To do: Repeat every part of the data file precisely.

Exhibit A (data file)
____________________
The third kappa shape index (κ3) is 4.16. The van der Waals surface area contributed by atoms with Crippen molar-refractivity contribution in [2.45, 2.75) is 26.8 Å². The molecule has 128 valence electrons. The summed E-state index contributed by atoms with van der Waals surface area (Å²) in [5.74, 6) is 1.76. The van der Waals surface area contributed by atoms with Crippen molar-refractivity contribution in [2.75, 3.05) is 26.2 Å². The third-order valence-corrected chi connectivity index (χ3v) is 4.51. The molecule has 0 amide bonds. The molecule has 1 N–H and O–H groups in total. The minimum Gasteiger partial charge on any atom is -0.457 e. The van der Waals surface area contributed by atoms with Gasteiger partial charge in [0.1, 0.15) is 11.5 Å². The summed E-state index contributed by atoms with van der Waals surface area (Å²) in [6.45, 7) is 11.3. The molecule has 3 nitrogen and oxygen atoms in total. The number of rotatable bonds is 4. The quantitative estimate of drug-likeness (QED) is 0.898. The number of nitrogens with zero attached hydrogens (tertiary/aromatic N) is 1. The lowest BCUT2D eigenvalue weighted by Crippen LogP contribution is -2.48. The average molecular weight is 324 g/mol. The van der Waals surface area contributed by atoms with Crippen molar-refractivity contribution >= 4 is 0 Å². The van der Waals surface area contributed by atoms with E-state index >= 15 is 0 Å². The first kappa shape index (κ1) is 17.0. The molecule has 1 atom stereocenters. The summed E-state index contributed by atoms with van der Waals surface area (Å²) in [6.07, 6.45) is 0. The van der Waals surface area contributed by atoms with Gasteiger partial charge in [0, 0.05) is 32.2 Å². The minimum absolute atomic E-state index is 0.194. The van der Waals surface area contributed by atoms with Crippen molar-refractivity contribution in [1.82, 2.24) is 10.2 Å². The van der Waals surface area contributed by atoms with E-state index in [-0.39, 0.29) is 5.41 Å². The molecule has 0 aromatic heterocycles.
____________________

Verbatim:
The third kappa shape index (κ3) is 4.16. The van der Waals surface area contributed by atoms with Crippen molar-refractivity contribution in [2.45, 2.75) is 26.8 Å². The molecule has 128 valence electrons. The summed E-state index contributed by atoms with van der Waals surface area (Å²) in [5.74, 6) is 1.76. The van der Waals surface area contributed by atoms with Crippen molar-refractivity contribution in [2.75, 3.05) is 26.2 Å². The third-order valence-corrected chi connectivity index (χ3v) is 4.51. The molecule has 0 amide bonds. The molecule has 1 N–H and O–H groups in total. The minimum Gasteiger partial charge on any atom is -0.457 e. The van der Waals surface area contributed by atoms with Gasteiger partial charge in [0.1, 0.15) is 11.5 Å². The summed E-state index contributed by atoms with van der Waals surface area (Å²) in [6.45, 7) is 11.3. The molecule has 3 nitrogen and oxygen atoms in total. The number of rotatable bonds is 4. The quantitative estimate of drug-likeness (QED) is 0.898. The number of nitrogens with zero attached hydrogens (tertiary/aromatic N) is 1. The lowest BCUT2D eigenvalue weighted by Crippen LogP contribution is -2.48. The average molecular weight is 324 g/mol. The van der Waals surface area contributed by atoms with Crippen molar-refractivity contribution >= 4 is 0 Å². The van der Waals surface area contributed by atoms with E-state index >= 15 is 0 Å². The first kappa shape index (κ1) is 17.0. The molecule has 1 atom stereocenters. The summed E-state index contributed by atoms with van der Waals surface area (Å²) in [6.07, 6.45) is 0. The van der Waals surface area contributed by atoms with Gasteiger partial charge in [0, 0.05) is 32.2 Å². The minimum absolute atomic E-state index is 0.194. The van der Waals surface area contributed by atoms with Crippen molar-refractivity contribution in [1.82, 2.24) is 10.2 Å². The van der Waals surface area contributed by atoms with E-state index in [-0.39, 0.29) is 5.41 Å². The molecule has 0 aromatic heterocycles.